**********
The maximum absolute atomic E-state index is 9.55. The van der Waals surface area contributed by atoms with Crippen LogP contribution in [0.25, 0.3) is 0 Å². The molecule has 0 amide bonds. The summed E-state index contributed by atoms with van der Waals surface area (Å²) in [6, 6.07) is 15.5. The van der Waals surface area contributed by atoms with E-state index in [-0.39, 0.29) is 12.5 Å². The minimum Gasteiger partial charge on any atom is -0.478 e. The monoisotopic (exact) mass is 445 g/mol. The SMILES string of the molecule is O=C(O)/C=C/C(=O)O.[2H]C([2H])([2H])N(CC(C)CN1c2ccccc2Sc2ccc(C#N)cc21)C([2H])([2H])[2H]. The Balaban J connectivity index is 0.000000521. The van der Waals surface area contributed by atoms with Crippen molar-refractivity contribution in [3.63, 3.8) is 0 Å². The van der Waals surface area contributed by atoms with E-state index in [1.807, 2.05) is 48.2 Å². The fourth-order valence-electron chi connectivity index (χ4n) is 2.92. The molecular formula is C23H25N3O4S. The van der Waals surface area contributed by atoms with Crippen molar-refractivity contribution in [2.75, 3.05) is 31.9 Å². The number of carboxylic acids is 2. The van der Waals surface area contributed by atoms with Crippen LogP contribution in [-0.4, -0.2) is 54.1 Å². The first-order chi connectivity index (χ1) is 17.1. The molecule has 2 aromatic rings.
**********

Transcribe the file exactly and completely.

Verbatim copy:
The maximum absolute atomic E-state index is 9.55. The van der Waals surface area contributed by atoms with Crippen LogP contribution in [0.25, 0.3) is 0 Å². The molecule has 0 amide bonds. The summed E-state index contributed by atoms with van der Waals surface area (Å²) in [6, 6.07) is 15.5. The van der Waals surface area contributed by atoms with E-state index in [-0.39, 0.29) is 12.5 Å². The minimum Gasteiger partial charge on any atom is -0.478 e. The monoisotopic (exact) mass is 445 g/mol. The SMILES string of the molecule is O=C(O)/C=C/C(=O)O.[2H]C([2H])([2H])N(CC(C)CN1c2ccccc2Sc2ccc(C#N)cc21)C([2H])([2H])[2H]. The Balaban J connectivity index is 0.000000521. The van der Waals surface area contributed by atoms with Crippen molar-refractivity contribution in [3.63, 3.8) is 0 Å². The van der Waals surface area contributed by atoms with E-state index in [1.807, 2.05) is 48.2 Å². The fourth-order valence-electron chi connectivity index (χ4n) is 2.92. The molecular formula is C23H25N3O4S. The van der Waals surface area contributed by atoms with Crippen molar-refractivity contribution in [2.75, 3.05) is 31.9 Å². The number of carboxylic acids is 2. The van der Waals surface area contributed by atoms with Crippen LogP contribution in [-0.4, -0.2) is 54.1 Å². The first-order chi connectivity index (χ1) is 17.1. The molecule has 2 aromatic rings.